Hours after Attorney General of India K K Venugopal told the Supreme Court that reports in The Hindu on the Rafale deal were sourced from confidential “stolen” documents, N Ram, chairman of The Hindu Publishing Group who wrote the reports, said the newspaper’s stand is, “what we published is perfectly justified (and) in public interest”.
“We have not stolen the documents,” Ram told The Indian Express.
Ram did not want to comment on the proceeding in the Supreme Court since he is “not privy to all that was said”.
On “allegations that these are stolen documents, and we have published stolen documents”, Ram said the documents came from “confidential sources”.
“We are fully committed, absolutely committed to protect the confidentiality of our sources…. No force on Earth is going to change our mind on that,” Ram said.
Emphasising that the documents were not bought, he said, “We didn’t pay any money for this information; (it) came on its own, purely in public interest.”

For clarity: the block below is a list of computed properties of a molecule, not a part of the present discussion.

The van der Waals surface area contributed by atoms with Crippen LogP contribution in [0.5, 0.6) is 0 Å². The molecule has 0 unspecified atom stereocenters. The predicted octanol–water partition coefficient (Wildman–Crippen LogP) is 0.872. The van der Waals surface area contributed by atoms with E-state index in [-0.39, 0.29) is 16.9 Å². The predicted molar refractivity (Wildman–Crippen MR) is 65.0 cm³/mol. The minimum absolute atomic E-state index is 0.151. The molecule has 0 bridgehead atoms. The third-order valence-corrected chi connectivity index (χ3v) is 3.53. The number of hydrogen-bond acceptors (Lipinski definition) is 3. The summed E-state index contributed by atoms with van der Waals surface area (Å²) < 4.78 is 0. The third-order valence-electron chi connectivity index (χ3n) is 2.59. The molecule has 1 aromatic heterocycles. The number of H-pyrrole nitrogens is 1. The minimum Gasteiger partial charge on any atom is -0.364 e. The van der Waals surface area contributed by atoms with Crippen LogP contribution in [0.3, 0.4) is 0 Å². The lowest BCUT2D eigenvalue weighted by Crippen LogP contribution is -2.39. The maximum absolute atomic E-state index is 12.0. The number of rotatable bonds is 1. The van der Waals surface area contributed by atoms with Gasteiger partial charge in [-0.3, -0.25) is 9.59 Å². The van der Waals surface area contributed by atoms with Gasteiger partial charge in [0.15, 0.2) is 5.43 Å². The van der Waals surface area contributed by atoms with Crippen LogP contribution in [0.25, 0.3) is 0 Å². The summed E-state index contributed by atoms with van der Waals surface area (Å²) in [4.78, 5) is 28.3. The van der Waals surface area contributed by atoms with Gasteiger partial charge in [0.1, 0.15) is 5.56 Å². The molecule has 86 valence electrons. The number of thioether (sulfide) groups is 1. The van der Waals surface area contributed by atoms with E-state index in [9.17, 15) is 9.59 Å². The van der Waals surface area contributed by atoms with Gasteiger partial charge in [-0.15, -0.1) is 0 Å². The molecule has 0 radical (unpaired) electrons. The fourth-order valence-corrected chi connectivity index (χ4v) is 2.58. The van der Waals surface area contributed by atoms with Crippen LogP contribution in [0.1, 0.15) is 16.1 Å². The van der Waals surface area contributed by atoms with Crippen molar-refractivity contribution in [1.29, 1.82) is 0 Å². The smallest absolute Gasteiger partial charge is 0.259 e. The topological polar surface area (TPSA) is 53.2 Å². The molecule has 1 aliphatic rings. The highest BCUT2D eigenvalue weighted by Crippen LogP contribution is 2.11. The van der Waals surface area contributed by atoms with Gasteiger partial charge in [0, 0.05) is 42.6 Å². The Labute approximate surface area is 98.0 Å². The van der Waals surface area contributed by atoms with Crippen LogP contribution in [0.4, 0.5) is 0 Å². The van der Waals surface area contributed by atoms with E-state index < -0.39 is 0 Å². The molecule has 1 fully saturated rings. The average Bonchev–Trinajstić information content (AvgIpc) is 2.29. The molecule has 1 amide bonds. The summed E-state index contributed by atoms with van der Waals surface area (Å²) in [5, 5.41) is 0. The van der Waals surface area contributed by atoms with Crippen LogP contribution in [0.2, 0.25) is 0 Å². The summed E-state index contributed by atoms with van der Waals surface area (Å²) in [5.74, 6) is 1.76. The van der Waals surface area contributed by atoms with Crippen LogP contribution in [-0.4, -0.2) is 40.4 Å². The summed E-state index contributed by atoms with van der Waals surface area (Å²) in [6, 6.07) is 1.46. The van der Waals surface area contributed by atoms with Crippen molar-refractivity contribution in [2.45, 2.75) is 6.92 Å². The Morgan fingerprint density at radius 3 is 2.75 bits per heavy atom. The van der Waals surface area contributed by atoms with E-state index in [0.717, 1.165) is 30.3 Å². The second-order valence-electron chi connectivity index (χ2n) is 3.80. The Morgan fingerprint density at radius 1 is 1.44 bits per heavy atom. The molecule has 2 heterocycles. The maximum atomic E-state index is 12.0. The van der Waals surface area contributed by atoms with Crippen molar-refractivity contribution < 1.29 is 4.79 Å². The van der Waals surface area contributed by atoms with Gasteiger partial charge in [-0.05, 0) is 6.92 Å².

Maintaining that it may be called “stolen documents under law,” or that access to them was unauthorised, Ram said, “That is how information comes out – it is very much a part of investigative journalism.”
This information, which “should have been in the public realm has been withheld, has been suppressed”, he said. “There has been a cover-up,” he maintained. “It is information that should have been given, (but) it was not given to Parliament. And I believe much of the information we have published has not been submitted to the Supreme Court either…”
When documents related to the Bofors deal had come out, and were published, Ram said, “nobody talked of using the Official Secrets Act”.
“We are fully protected under Article 19(1)(a) of the Constitution, and also under the Right to Information Act —- specifically 8(1)(i) and 8(2) overrides the Official Secrets Act,” the veteran journalist maintained.
Calling Official Secrets Act (OSA) an “obnoxious piece of legislation and legacy of the British Raj”, Ram said there have been several demands from “all democratic forces, and the press” to remove it. He said the OSA was enacted “purely in the interests of the British Raj, during imperialism” and since Independence, “it has been very rarely used against publications”. He said the OSA may have some application in cases of espionage, but that is a different matter.
Ram cited examples of Pentagon Papers, Watergate and leaks by WikiLeaks, internationally, where secret government documents were published by media and the government had claimed they were stolen. “We have heard this (charge that documents were stolen) before,” he said.